"Collar", I'll admit right away, blew me away. Holy crap, why I haven't read Vladimirsky before? I loved the story's quiet, unassuming opening, built on solid narrative description, depicting an apparently quotidian setting but suggesting some interesting weirdassery in a subtle way. The dialogue throughout is rendered with precise naturalism; and all of the prose is threaded through with the kind of rough, sinewy muscularity that I'm a sucker for. Tonally it reminded me of some of Robert Reed's short stories. Or maybe an SF version of early Cormac McCarthy. Other things I enjoyed: the worldbuilding was achieved almost completely without infodumps and melded intelligent realpolitik with scientific extrapolation. The character development was concise, but deep--elegantly handled. And the--SPOILER--irresolution (though you might be able to excavate an implied resolution) of the ending works beautifully.

# 8) "The Low Hum of Her" Sarah Pinsker (Asimov's Aug 2014)
Enjoyed "The Low Hum of Her" quite a bit. The image of the birdcage was amazing, and I liked how it became functional as the story progressed--in fact, essential to the plot, not just a neat visual stroke. I'll admit the story left me wanting a little more, and I feel ambivalent about that.

# 9) "Everyone Will Want One" Kelly Sandoval (Asimov's Sep 2014)
"Everyone Will Want One" does a lot of things well, including effectively depicting young peoples' social dynamics and really investigating what it would take to maximize popularity (and what that effect such a "victory" might have for the victor). I liked the setting too. There were a few moments when the narrative flow felt just a bit repetitive to me (similar sentence constructions and length of paragraphs), and I didn't *love* the ending, though I found it effective and understated.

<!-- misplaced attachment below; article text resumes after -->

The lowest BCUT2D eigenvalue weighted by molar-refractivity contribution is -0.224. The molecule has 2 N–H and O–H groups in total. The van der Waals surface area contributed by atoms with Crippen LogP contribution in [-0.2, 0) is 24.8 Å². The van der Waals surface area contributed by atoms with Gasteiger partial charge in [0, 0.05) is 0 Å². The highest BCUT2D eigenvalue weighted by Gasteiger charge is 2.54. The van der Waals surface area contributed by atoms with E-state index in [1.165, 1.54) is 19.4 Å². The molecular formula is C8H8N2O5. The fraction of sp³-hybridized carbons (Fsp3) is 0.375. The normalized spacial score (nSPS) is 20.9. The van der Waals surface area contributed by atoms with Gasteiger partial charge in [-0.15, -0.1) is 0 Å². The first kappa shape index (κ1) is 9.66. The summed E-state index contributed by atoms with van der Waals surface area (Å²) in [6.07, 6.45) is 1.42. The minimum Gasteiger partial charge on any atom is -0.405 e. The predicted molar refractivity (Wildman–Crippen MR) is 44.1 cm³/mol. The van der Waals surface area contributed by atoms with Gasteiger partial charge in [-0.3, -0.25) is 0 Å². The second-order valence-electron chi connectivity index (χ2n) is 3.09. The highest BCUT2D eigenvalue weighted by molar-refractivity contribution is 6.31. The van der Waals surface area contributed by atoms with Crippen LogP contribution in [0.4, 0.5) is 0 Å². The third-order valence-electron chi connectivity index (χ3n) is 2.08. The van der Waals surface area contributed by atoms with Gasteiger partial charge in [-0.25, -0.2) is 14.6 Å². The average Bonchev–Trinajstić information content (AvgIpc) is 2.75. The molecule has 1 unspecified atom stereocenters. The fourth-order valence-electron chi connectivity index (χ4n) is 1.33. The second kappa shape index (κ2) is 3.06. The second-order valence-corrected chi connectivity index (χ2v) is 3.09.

# 10) "Everything that Has Already Been Said" Samantha Murray (Lightspeed Women Destroy SF June 2014)
"Everything that Has Already Been Said" is a flash that packs a lot in--a lovely idea, two interesting characters, and plenty of pathos. I really admire a flash story where everything is so essential and lean. And the narrative's temporal lens, which pans out at the end, added a great sense of SFnal scope, really illuminating the central conceit. Powerful.

My one observation regarding this batch of stories, considered as a group, is this: Mechanical/artificial beings everywhere! Fully FOUR out of the five stories featured an artificial creation in some way designed to help fulfill the emotional needs of the human characters or to enable their accomplishments. Not sure what this means--is the Zeitgeist prepping itself for sentient robots/AIs, finally?--but I'm curious to see how many more stories I encounter that riff on this theme.

Day 3

To select the stories for day 3 I decided to ransack's great archives, as I've fallen way behind on their short fiction. has some excellent short fiction acquiring editors. As in days 1 and 2, I picked writers whose work I've never read before. And all work was published in 2014.

# 11) "Among the Thorns" Veronica Schanoes ( 5/7/2014)
"Among the Thorns" is technically a novelette, and to be honest, I found it a little slow at the start--seemed rich on incident and setting but short on actual story. I do think the writer created the sense of place and time very well. I find it's more difficult for me to enjoy the revenge motifs than others, and it was fairly clear that this story was headed in that direction early on. I haven't read (or can't remember) the original fable on which it's based, and maybe that hampered my experience a bit. There were strong character moments and a nice conclusion. Overall not really my cup of tea but I quite enjoyed the historical feel.

# 12) "The Color of Paradox" A. M. Dellamonica ( 6/25/2014)